Garden trowel next to three young plants.

What You Need to Know About Plants Propagation

There are many reasons to consider propagation in one of its forms: if a plant has outgrown its allotted space; if it is looking old and jaded; if someone has asked for a cutting; or simply for the challenge and satisfaction of producing a thriving new plant.

The two basic ways to produce a new plant from another are asexually (vegetative propagation) or sexually (seed). Seed is plentiful, but the results are variable, and may differ quite considerably from the parent plant. Vegetative propagation takes up more room and may be slightly slower, but it gives consistently similar results to the parent.

Vegetative propagation

This is by far the most common means of propagation for indoor plants, and it includes propagation by cuttings (stem, leaf, and root), division, layering, offsets, plantlets, and air-layering. Each technique relies on using part of the parent plant to produce the new one, without necessarily detaching it first. The offspring is genetically identical to the parent, and its growth pattern should also be identical.


“Roots, leaves, stems, and shoots can all be used to produce new plants.”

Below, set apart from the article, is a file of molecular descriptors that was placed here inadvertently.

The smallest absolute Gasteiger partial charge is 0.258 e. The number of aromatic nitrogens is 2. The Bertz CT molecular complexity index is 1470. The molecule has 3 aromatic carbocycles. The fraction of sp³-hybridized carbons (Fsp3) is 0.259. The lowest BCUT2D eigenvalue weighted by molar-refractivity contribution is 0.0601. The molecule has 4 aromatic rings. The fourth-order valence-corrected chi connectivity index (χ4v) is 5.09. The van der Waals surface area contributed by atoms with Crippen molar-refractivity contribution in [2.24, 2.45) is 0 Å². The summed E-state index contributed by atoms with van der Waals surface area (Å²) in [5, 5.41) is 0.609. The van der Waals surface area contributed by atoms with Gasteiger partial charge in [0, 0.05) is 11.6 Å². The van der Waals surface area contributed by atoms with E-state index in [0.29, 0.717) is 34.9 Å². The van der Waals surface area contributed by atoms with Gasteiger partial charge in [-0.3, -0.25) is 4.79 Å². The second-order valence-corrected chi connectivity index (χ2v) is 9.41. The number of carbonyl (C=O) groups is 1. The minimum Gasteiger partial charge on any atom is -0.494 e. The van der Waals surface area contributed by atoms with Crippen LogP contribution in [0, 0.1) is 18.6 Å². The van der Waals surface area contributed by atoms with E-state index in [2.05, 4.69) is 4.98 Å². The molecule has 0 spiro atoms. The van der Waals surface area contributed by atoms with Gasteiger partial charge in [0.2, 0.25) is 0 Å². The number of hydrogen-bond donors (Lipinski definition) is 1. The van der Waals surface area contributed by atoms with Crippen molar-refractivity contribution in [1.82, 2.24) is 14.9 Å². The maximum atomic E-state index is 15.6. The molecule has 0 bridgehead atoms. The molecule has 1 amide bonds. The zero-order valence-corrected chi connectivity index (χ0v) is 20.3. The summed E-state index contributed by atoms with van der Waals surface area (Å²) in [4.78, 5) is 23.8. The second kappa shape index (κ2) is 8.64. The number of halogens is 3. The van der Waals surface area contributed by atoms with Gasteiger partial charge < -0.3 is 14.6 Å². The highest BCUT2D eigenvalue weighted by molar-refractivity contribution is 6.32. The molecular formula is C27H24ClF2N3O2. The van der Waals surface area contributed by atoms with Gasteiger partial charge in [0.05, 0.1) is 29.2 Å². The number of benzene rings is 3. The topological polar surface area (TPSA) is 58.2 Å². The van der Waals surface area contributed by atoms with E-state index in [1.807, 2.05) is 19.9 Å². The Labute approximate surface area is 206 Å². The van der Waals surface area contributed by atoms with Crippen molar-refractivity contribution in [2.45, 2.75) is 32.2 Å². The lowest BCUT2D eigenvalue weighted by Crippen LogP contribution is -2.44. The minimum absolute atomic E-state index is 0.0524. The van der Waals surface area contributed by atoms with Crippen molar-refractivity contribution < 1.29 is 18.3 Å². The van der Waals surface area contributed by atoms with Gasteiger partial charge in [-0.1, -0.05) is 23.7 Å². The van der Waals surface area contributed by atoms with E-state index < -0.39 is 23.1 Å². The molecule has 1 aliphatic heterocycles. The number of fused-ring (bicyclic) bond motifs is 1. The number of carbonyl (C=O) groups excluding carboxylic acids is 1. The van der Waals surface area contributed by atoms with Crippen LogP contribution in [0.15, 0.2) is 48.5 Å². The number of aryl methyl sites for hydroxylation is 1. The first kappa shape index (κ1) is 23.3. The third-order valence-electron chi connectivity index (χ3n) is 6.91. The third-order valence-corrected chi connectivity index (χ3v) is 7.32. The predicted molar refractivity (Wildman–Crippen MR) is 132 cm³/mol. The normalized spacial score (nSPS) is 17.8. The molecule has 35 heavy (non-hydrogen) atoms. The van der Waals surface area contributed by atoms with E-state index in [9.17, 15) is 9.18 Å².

Taking a cutting means removing part of the parent plant in order to grow a new one. After the piece is severed, its supply of moisture from the parent’s roots is cut off, so an adequate level of moisture must be maintained while the cutting produces its own roots to replace the loss.

Some plants produce roots so easily that the cutting can simply be placed in a container of water. Others need the stimulus of a rooting hormone in either liquid or powder form to produce roots. Spring and summer are the best times to take cuttings, because the plant is actively growing and light levels are high. Avoid taking cuttings when the plant is in flower, because flowering shoots will not root successfully, wasting soil, time, and the cutting itself.

Leaf petiole cutting.

Propagation – Leaf Petiole Cuttings

This technique involves taking a whole leaf —plus its stalk —from the parent in order to produce a new plant.

Plants such as peperomia and saintpaulia can be propagated by taking a whole leaf and its stalk (petiole). Select an undamaged, fully opened leaf, remove it from the plant, and trim the petiole about 1 in. (2.5 cm) below the leaf. Insert it into moist pot ting soil at an angle to shed water from the leaf anti produce a straighter plantlet. Support a plastic cov­ering with canes so it does not touch the leaf.

  • Using a clean knife, remove the petiole at the base, then trim below the leaf.
  • Insert, the cut edge at an angle into moist, free-draining soil, and cover with plastic.
  • New plants will form at the base of the petiole. Separate and pot into fresh soil mix.

Succulent plants leafs sitting on the ground.

Propagation – Whole Leaf Cuttings

This technique involves using whole leaves taken from the parent to produce new plants.